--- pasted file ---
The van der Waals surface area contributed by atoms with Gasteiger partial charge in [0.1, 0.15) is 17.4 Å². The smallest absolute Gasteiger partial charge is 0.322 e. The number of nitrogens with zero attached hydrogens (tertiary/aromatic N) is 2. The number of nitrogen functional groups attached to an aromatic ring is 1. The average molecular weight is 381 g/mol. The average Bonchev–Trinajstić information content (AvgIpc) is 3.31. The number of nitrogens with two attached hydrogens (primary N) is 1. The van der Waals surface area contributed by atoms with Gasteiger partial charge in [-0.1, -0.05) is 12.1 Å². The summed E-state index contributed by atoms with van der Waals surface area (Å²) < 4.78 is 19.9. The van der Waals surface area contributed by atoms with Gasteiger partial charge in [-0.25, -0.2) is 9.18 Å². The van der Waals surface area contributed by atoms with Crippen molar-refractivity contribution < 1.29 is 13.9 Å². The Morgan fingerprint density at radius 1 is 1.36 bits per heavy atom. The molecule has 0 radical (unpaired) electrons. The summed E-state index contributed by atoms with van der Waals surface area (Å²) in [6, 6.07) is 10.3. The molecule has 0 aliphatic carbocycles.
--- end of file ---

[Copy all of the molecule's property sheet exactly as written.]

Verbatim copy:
The van der Waals surface area contributed by atoms with Gasteiger partial charge in [0.1, 0.15) is 17.4 Å². The smallest absolute Gasteiger partial charge is 0.322 e. The number of nitrogens with zero attached hydrogens (tertiary/aromatic N) is 2. The number of nitrogen functional groups attached to an aromatic ring is 1. The average molecular weight is 381 g/mol. The average Bonchev–Trinajstić information content (AvgIpc) is 3.31. The number of nitrogens with two attached hydrogens (primary N) is 1. The van der Waals surface area contributed by atoms with Gasteiger partial charge in [-0.1, -0.05) is 12.1 Å². The summed E-state index contributed by atoms with van der Waals surface area (Å²) < 4.78 is 19.9. The van der Waals surface area contributed by atoms with Gasteiger partial charge in [-0.25, -0.2) is 9.18 Å². The van der Waals surface area contributed by atoms with Crippen molar-refractivity contribution < 1.29 is 13.9 Å². The Morgan fingerprint density at radius 1 is 1.36 bits per heavy atom. The molecule has 0 radical (unpaired) electrons. The summed E-state index contributed by atoms with van der Waals surface area (Å²) in [6, 6.07) is 10.3. The molecule has 0 aliphatic carbocycles.